Are CT scans being overused in monitoring head injury?

High tech imaging is the gold standard for identifying brain injury. But is it always necessary?

Seems like everywhere you turn, there’s new information about how dangerous head injuries can be. And because they can be so devastating, many doctors are quick to use computed tomography (CT) scans to check for serious injury when they see a young patient who has suffered a blow to the head. (Almost 50 percent of all children taken to U.S. emergency departments for head injury have a CT performed.) But according to a new study co-lead by Lise Nigrovic, MD, MPH, at Children’s Hospital Boston, these CT scans are used far more often than they need to be.

“Only a small percentage of children with blunt head trauma really have something serious going on,” she says. “If a child has suffered a serious injury and is at high risk for head trauma he needs to receive a CT right away. But if the child is at an intermediate risk he can be watched in the ED for a few hours and may not need a CT at all.”

To produce their images, CT scanners use small doses of ionized radiation. The patient’s level of exposure to that radiation is extremely low, but there is data indicating that even small exposure can lead to increased life time risk of cancer. Children may be especially susceptible to this exposure, because their developing tissue is particularly sensitive to the affects of radiation. (Read about the ways Children’s Hospital Boston ensures safety of its patients who receive specialized imaging.)

Based on this information, clinicians are left with a difficult question: How severe must a head trauma be for the benefits of a CT scan to outweigh the risk associated with its use?

Lise Nigrovic, MD, MPH

“Probably less than one percent of the kids who come to emergency departments for head injury have serious enough head trauma to warrant a CT,” Nigrovic says. “But clinicians have the difficult challenge of figuring which patients do fall into that one percent. It’s not quite a needle in the haystack scenario, but it can be difficult.”

Nigrovic’s research, which was just published in the journal Pediatrics, should help make that decision easier for ED doctors. Her findings indicate that if clinicians carefully observe patients at intermediate risk of head trauma for a few hours following injury, they should be able to accurately determine the severity of the injury without the use of a CT. She also found that prolonged observation did not compromise patient safety in any way.

So, if observation is the safer method for judging the extent of intermediate head injuries, why are CT scans used so often? According Nigrovic, many parents—and some doctors—are reluctant to rely on human observation when high-tech equipment is readily available.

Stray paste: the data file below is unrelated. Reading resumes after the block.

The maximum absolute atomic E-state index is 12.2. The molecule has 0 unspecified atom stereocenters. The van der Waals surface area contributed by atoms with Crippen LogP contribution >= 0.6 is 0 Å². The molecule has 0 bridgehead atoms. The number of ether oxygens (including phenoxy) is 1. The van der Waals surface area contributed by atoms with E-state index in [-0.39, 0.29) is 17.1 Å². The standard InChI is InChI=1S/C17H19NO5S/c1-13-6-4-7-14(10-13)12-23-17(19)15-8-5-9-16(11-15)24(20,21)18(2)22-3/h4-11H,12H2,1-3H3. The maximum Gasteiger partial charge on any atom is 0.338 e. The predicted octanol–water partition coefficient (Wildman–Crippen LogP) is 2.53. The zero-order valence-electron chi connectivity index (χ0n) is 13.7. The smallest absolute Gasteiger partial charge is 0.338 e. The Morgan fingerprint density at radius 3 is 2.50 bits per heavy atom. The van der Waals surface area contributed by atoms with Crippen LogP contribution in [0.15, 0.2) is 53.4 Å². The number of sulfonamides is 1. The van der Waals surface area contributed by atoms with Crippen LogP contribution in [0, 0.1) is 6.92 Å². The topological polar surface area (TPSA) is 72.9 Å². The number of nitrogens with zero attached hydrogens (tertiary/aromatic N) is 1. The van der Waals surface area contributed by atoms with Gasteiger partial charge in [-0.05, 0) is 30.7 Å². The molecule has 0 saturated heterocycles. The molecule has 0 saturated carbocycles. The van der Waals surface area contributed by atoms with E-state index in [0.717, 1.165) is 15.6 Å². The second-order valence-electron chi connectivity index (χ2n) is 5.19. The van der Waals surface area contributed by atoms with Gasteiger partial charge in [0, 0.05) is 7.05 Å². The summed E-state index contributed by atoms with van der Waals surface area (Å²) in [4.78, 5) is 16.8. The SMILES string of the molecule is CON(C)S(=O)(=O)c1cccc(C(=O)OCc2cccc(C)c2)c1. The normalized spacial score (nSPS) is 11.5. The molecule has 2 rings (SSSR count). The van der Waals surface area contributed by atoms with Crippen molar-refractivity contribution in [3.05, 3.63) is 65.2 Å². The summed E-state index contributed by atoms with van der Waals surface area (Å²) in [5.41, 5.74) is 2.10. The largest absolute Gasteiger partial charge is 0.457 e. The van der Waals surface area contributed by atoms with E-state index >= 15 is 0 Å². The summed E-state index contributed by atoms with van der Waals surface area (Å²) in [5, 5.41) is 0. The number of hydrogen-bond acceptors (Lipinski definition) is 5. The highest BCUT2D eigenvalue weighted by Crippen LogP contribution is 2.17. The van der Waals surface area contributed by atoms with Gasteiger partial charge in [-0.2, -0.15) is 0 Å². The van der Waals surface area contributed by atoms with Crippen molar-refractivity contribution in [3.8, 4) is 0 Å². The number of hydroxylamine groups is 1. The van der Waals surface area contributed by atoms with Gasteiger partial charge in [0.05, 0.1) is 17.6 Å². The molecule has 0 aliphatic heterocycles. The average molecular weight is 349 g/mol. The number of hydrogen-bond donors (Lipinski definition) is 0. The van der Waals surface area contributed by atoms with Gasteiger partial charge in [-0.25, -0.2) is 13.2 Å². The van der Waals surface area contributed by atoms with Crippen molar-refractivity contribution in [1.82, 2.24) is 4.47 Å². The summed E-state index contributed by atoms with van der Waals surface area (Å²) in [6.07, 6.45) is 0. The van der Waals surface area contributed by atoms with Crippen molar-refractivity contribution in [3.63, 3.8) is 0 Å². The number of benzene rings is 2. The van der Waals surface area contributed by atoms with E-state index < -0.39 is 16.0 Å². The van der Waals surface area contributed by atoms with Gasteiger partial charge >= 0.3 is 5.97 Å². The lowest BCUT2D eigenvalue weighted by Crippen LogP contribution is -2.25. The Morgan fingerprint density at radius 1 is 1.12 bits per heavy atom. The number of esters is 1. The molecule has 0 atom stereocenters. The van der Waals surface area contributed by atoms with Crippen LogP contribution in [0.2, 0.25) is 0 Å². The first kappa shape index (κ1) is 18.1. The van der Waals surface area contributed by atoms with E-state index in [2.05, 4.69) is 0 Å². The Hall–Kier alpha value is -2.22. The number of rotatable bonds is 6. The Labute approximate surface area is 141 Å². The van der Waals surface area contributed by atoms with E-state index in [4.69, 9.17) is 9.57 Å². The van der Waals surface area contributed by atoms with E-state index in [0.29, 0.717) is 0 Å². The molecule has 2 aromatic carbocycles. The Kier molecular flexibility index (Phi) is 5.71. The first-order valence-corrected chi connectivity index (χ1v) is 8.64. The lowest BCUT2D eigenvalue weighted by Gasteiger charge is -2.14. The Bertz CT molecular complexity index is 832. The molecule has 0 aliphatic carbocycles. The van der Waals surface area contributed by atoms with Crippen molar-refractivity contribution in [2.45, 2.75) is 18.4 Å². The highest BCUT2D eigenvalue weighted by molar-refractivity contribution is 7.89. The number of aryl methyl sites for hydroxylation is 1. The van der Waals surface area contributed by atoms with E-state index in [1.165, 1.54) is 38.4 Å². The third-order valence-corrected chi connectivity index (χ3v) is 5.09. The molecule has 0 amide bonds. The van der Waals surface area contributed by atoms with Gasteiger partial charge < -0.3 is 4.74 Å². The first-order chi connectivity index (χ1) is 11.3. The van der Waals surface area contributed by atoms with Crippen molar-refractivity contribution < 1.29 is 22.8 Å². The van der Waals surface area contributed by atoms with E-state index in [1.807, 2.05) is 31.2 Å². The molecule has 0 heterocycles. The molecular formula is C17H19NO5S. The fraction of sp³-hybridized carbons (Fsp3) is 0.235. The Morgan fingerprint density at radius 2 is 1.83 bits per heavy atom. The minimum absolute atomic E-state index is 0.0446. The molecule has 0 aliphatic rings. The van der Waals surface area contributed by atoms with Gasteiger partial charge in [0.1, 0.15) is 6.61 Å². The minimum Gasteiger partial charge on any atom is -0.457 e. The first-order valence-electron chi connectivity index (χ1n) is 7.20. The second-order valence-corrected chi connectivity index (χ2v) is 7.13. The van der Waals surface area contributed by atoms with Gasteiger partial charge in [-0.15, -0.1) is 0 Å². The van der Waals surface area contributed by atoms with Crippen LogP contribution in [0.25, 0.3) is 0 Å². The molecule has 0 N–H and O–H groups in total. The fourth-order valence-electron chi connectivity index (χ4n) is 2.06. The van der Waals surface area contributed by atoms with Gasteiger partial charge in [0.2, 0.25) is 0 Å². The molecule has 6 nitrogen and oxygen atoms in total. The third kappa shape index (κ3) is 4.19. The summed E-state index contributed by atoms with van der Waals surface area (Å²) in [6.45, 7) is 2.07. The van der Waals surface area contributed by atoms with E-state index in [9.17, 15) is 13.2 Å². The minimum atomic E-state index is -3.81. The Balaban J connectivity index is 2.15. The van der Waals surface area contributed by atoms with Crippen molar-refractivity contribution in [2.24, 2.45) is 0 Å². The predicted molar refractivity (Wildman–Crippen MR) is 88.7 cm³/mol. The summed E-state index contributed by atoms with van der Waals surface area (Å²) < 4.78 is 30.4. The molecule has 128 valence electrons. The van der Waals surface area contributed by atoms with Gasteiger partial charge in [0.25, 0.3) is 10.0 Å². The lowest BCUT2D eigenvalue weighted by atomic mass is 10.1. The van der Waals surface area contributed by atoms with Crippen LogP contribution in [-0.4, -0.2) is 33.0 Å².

“Clearly a significant injury to a person’s head is not something you want to ignore, and CT scanning has always been the gold standard for identifying them,” she says. “Like most technology, if something is readily available, people are going to use it. Often, CT scans fall into that category.”

In addition to monitoring a patient’s symptoms, Nigrovic says the method of injury is usually a good indicator of whether or not a CT is warranted, but that decision should be made on a case-to-case basis.

Doctors should take the method of injury and symptoms into account before ordering CT scans

“The child who is hit by a car or falls from a great height is clearly at more risk for serious head injury than the kid who falls while running on the playground, but that’s not to say every kid in a car accident needs a CT scan and all playground falls don’t,” she says. “What clinicians really need to pay attention to is a combination of how the injury occurred and the symptoms displayed afterward. If it’s deemed that the child is not at high risk for serious injury, then observation is a safer alternative to CT.”

A national effort to reduce CT scanning of patients at intermediate risk of serious head injury requires a little more space and time from ED staff than scanning, but those additional costs may be balanced out by reducing the use of expensive, often unneeded testing. But regardless of the numbers, Nigrovic says the financial gains that could be yielded from her study pale in comparison to the health benefits.

“If you’re extending the time some patients spent in the ED it’s going to have some affect on your workflow in that department,” she says, “On the other hand, CT scans are advanced neuroimaging and have a significant associated cost, so if you do less of them you’re spending less overall on managing head trauma injuries. Either way, the cost aspect is secondary. What’s really important about this study is the data that may be used to reduce unnecessary exposure to ionized radiation in young patients.”

As a quick reference guide, Nigrovic offers the following information if your child suffers a head injury:

  • Check with your primary care clinician before taking the child to the ED.
  • If your child has headache, vomiting and/or confusion, or symptoms that worsen over time, an ED visit is appropriate.
  • The ED clinician may reasonably choose to observe your child for several hours once you arrive before deciding about a head CT.
  • The change of symptoms over time is an important factor in deciding whether to obtain a cranial CT.